I’ve been running all of my personal websites on WordPress platforms since 2007. That’s when I moved off the Blogger/Blogspot platforms I’d been using since 1999, which had followed four years of cold-coding my sites via hand-crafted html pages FTP’ed into the ether over a slow modem. I’m long-time online, for sure. I’ve been happy with the WordPress experience over the years, and equally happy to pay for a $100 premium account every year for each website I still care for. That investment gives me advertisement-free experiences for my readers, enhanced media hosting capabilities, and various other behind-the-scenes benefits. Beyond my personal websites, I have either launched or relocated a variety of professional sites on WordPress over the years, and have recommended that others do the same if they want to create affordable, adaptable, easily-usable platforms for sharing quality content in pleasant formats online. I think I qualify as a loyal, trustworthy WordPress customer accordingly.
But as is so often the case in our technological times, WordPress has decided that what made its platform best for me, and many others, is not really what we want. They rolled out a new editor (e.g. the page where writers create, format and post content) in late 2018, and I found it utterly awful, clearly prioritizing quick-load, short-attention-span cell phone and tablet functionality over any other considerations for “big screen” users, who might actually have a vested interest in the aesthetics of their pages. But that was okay at the time, because as a long-standing user, they allowed me to keep using the “Classic Editor.” Good choice. Let the n00bs learn the new platform which, while trying to give everyone the ability to do things that 95%+ of them will never want or need to do, ends up doing the basic stuff poorly and in a most counter-intuitive fashion.
In recent months, every time I’ve created a new post in the Classic Editor, I’ve gotten a pop-up saying (essentially) “New ‘Block Editing’ Goodness Is Coming!”, but it has featured a “Not Now, Nope, Nuh-Uh!” opt-out button, which I’ve happily pushed, and gotten on with what I wanted to get done. Still no hurt, no foul. But then when I hit the “New Post” button a couple of days ago to create this, the crappy new Block Editing system (also known as “Gutenberg”) appeared before my dismayed eyes, without any opt-out options obvious. Dammit!
I waded with deep annoyance into the counter-intuitive morass, where it took me much longer to create a post than should have been necessary, and where there were things that I wanted to do that I couldn’t. Please note well that I’m an accomplished and sophisticated long-term communications technology user with strong computer problem-solving skills, generally able to figure out whatever I need to figure out, so this isn’t just a case of a dumb old person being befuddled by a shiny new application rolled out by and for the kidZ. It’s really just objectively bad. So I looked into how and whether I could return to the Classic Editor, and learned that WordPress was, indeed, offering an Add-On that would allow users that luxury — but in order to access and load it, I’d have to upgrade to a Business Account, at a cost of about $200 more per year that I’ve been paying. No Effing Thank You.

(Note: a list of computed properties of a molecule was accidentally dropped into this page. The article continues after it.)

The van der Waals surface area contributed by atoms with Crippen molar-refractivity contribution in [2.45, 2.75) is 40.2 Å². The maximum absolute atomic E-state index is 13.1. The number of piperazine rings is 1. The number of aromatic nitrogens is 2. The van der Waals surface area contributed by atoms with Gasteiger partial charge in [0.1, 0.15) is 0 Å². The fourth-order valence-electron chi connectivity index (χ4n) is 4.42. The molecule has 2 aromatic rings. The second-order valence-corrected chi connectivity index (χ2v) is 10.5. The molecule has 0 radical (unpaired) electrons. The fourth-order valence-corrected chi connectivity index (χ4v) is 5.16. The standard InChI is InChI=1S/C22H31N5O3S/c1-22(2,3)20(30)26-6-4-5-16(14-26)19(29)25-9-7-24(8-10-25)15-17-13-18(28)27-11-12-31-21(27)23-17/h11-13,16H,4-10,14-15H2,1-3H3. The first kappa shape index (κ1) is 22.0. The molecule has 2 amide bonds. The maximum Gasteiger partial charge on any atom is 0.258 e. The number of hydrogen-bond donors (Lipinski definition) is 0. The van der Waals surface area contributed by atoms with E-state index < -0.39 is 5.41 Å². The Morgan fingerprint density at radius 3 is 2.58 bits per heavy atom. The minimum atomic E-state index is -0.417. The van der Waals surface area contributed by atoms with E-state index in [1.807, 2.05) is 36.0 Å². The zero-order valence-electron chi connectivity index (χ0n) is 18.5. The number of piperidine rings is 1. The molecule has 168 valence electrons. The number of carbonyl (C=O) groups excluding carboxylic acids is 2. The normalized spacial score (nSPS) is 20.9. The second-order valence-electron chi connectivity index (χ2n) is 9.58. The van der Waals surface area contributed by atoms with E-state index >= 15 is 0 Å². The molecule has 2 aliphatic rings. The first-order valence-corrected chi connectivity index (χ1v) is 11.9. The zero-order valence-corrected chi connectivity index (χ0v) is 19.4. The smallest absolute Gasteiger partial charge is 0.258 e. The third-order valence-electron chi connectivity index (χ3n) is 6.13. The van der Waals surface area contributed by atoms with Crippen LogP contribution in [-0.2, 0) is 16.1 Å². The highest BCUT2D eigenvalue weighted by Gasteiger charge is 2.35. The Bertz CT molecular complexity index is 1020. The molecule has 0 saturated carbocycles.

A quick survey via Google shows I’m not alone in thinking that this upgrade is a real stinker. Two of the most long-term and accomplished bloggers I know, Roger Green (15+ years of daily posting) and Chuck Miller (10+ years of daily posting) both beefed about it on their pages, and I feel compelled to join them in lodging my protest. I hate when companies do things like this. I hate change for change’s sake. I hate not being given a choice in how or whether to go along with such change. I hate that I have to waste a post telling you that I hate how I have to make a post. Hate it, hate it, hate it. Bad tech company! BAD!!! [rubs tech company’s face in soiled mess on virtual carpet, while hitting it with rolled up virtual newspaper]
As is typical, of course, nerds gotta nerd and geeks gotta geek, so folks are already figuring out some work-arounds. If you are an equally frustrated WordPress user, you can click on the links to Roger and Chuck’s pages in the preceding paragraph to learn about some of them. I’m using one now, happily clattering away in Classic Editor, without having to pay more for it. (Though I’ve learned that if I press the “Edit” button to tweak something on the post once it’s published, I’ll get jammed into Block Editor World again, so I have to go through several other back-of-house steps to avoid that). I suspect the work-around I am using will be short-lived, as I can’t imagine that WordPress will allow such a loophole to remain open once it spreads widely and cuts into their anticipated new Business Account revenues. Grumble.
I really have no desire to move my platform, and hope I don’t feel obligated to do so. But this is shitty customer service in support of a shitty product that people have been actively resisting for nearly two years now. I think it’s important that WordPress hears such sentiments from folks who have been with them since their earliest days, either paying them for the privilege, or generating advertising revenue for them via free accounts. Feel free to share, cross-post, or otherwise deploy this piece if helpful to making the point in your own sandboxes.
In closing: please don’t poke us with any more sharp sticks, WordPress. It’s not nice, not good for the community you’ve built, and not a worthy reflection of the technological face you want to show to potential new customers. Did I mention “grumble” and “hate it”?